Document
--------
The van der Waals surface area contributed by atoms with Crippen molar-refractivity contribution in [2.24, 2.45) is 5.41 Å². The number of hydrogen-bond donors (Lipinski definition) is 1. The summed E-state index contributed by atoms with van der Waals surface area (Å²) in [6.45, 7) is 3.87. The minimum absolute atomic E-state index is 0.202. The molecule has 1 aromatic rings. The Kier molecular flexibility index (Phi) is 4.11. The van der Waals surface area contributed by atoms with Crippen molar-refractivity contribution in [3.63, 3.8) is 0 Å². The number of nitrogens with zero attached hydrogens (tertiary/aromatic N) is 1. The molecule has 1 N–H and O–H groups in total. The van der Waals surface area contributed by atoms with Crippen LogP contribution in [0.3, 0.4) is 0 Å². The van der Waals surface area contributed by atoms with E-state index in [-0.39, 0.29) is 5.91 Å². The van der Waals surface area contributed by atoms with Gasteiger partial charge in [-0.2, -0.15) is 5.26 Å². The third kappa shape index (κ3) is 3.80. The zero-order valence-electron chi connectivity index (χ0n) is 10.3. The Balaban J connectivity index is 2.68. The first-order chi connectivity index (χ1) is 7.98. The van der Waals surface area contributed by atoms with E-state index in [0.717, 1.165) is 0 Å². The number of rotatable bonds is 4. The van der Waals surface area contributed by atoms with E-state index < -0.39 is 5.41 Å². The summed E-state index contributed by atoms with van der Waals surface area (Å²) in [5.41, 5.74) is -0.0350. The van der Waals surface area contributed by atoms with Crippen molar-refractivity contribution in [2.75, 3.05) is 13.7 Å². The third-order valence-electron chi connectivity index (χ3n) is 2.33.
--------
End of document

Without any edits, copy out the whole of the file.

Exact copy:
The van der Waals surface area contributed by atoms with Crippen molar-refractivity contribution in [2.24, 2.45) is 5.41 Å². The number of hydrogen-bond donors (Lipinski definition) is 1. The summed E-state index contributed by atoms with van der Waals surface area (Å²) in [6.45, 7) is 3.87. The minimum absolute atomic E-state index is 0.202. The molecule has 1 aromatic rings. The Kier molecular flexibility index (Phi) is 4.11. The van der Waals surface area contributed by atoms with Crippen molar-refractivity contribution in [3.63, 3.8) is 0 Å². The number of nitrogens with zero attached hydrogens (tertiary/aromatic N) is 1. The molecule has 1 N–H and O–H groups in total. The van der Waals surface area contributed by atoms with Crippen LogP contribution in [0.3, 0.4) is 0 Å². The van der Waals surface area contributed by atoms with E-state index in [-0.39, 0.29) is 5.91 Å². The van der Waals surface area contributed by atoms with Gasteiger partial charge in [-0.2, -0.15) is 5.26 Å². The third kappa shape index (κ3) is 3.80. The zero-order valence-electron chi connectivity index (χ0n) is 10.3. The Balaban J connectivity index is 2.68. The first-order chi connectivity index (χ1) is 7.98. The van der Waals surface area contributed by atoms with E-state index in [0.717, 1.165) is 0 Å². The number of rotatable bonds is 4. The van der Waals surface area contributed by atoms with E-state index < -0.39 is 5.41 Å². The summed E-state index contributed by atoms with van der Waals surface area (Å²) in [5.41, 5.74) is -0.0350. The van der Waals surface area contributed by atoms with Crippen molar-refractivity contribution in [2.75, 3.05) is 13.7 Å². The third-order valence-electron chi connectivity index (χ3n) is 2.33.